Platform Workers to be Seen and Heard

Reshaping Work
5 min readFeb 16, 2022

by Dr. Deborah Giustini, KU Leuven

Platform work has become a major global broker of commerce in labour, assets, and services sold and purchased through a variety of digital platforms. In the EU, over 28 million people work through digital platforms; this workforce is projected to reach 43 million people by 2025. The European Commission’s new proposed measures recognise that platform work comes with specific challenges related to the incorrect classification of employment status. In addition to that, the use of algorithms raises concerns over transparency and accountability, as well as inadequate workers’ rights.

These challenges can be abstracted as a paradigmatic example of conflicting regimes of “invisible labour”. Invisible labour occurs within employment relationships which are not clearly or explicitly conceptualised as such, and which hence remain hidden from consumers, policy, and public imagination.

In this sense, invisible work is a functional labour logic of the organisation and performance of work in specific employment settings, such as the platform economy, which can result in workers’ devaluation and neglect of their labour rights. These dynamics of invisible labour are encapsulated in the vulnerabilities by the way platform work is structured through algorithmic management, resulting in the opaqueness of job allocation; the precarious and often under-paid nature of the work; its fragmentation into small tasks; and workers’ competition through self-branding and online identity management as key to being noticed and secure a successful job search.

Overall, the nature of platform work points to an invisible infrastructure that shuns away from social responsibilities — from recognising employment status to fractioning working activities. This makes de facto platform workers invisible to the public sphere and policy eye. Notwithstanding significant concerns over the continuing lack of social dialogue, the European Commission’s proposed measures target these hidden spots of the platform economy.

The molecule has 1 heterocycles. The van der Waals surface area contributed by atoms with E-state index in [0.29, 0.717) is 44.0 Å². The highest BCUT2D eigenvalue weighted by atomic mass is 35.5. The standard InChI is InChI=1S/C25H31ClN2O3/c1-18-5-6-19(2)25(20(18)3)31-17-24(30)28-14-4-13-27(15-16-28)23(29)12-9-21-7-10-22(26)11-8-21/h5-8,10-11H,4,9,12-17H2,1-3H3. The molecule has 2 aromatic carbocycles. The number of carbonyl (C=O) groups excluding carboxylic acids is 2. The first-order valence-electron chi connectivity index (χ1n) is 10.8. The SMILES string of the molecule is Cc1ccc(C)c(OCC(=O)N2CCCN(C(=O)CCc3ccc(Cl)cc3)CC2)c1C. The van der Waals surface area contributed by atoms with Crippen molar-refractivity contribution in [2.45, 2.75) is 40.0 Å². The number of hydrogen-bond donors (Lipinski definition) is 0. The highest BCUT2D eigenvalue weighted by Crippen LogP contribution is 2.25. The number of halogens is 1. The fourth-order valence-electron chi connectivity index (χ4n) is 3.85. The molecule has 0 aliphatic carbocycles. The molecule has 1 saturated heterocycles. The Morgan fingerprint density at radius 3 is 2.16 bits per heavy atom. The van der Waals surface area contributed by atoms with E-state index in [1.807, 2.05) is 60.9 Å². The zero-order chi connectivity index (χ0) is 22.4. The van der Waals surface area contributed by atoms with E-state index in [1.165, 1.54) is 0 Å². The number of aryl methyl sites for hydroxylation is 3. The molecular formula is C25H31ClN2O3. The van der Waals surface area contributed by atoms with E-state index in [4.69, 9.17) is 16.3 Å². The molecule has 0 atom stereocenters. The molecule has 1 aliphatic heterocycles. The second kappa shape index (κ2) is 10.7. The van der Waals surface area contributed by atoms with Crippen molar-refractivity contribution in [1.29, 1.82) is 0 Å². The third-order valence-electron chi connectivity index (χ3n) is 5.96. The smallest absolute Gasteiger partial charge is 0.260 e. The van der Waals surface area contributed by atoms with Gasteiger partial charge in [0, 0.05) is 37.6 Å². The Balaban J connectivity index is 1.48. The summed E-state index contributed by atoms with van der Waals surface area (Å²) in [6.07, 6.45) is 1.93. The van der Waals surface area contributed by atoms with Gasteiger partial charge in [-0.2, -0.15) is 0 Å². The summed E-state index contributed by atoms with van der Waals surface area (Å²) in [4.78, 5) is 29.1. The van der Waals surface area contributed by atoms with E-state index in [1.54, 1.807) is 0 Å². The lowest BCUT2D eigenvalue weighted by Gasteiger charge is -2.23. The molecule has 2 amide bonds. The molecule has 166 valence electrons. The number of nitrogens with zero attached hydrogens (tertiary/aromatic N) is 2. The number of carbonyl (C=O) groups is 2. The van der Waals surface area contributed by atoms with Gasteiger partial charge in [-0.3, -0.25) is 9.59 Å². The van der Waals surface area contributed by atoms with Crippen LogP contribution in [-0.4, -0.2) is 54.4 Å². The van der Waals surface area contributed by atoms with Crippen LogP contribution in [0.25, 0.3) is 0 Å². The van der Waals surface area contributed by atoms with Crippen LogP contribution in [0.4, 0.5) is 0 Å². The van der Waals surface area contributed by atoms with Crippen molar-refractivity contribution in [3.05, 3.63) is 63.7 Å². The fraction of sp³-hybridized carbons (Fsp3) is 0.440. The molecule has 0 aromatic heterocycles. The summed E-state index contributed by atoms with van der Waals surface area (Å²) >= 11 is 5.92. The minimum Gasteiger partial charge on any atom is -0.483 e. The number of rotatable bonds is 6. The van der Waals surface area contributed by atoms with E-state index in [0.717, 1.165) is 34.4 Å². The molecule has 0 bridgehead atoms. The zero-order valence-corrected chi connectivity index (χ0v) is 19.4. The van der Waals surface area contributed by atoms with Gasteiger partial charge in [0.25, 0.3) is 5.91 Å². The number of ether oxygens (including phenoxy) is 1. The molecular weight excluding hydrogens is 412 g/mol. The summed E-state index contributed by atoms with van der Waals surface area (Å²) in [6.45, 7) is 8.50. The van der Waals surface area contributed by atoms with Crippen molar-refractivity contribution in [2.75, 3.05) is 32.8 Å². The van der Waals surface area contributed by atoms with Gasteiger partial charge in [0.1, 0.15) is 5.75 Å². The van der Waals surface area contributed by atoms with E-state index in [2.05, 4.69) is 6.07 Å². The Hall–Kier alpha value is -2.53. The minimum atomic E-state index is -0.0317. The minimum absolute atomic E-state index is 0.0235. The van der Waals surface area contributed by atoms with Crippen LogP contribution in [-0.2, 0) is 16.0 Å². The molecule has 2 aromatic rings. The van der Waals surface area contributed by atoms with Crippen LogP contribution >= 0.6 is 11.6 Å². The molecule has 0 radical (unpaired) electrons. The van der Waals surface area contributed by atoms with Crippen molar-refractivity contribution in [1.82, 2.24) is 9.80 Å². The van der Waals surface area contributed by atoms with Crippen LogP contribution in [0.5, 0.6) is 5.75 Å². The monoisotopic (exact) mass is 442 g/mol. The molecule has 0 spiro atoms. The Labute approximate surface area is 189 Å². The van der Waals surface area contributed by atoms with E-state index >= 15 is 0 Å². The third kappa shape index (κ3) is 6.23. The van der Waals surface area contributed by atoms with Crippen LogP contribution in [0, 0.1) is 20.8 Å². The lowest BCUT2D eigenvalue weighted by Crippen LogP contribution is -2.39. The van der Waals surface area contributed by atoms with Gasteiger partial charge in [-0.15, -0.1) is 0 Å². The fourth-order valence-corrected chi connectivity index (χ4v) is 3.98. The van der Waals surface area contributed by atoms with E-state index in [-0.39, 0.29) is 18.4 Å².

The first objective addresses the misclassification of employment status, to ensure applicable labour and social protection rights. As sociologist Erin Hatton argues, work is invisible when it is excluded from legal definitions of employment or is misclassified (for instance as bogus self-employment), and is therefore not monitored and regulated by states as such. The consequences are blatant. Platform workers are largely unprotected by employment laws and, given their uncertain legal status, often uncounted in official employment data. As a result, there is little systematic knowledge of platform labour, so that its boundaries remain largely unseen, particularly when it comes to working conditions and real economic impact. Thus, aside from counteracting platforms’ gain from such misclassification, the proposal can direct platform workers towards enjoying the labour and social rights that come with clarified status, in turn dismantling their blurred legal standing.

The second objective concerns algorithmic fairness. Algorithms are “the invisible hand” of the platform economy, a form of control and information asymmetry that directs the criteria for work allocation. Algorithmic management determines workers’ access to projects while preventing them from manipulating their rating evaluation. Insidiously, it can make workers’ profiles “invisible”, so that they no longer appear in clients’ search results. The article 7 of the directive stipulates the need for containing this invisible infrastructure, proposing that digital platforms ensure sufficient, competent human resources for monitoring algorithms and exercising functions that protect workers from automated negative consequences, as sanctions or dismissal. This may counteract workers’ inability to learn from and control their opaque platform evaluation, giving them the right to contest automated decisions.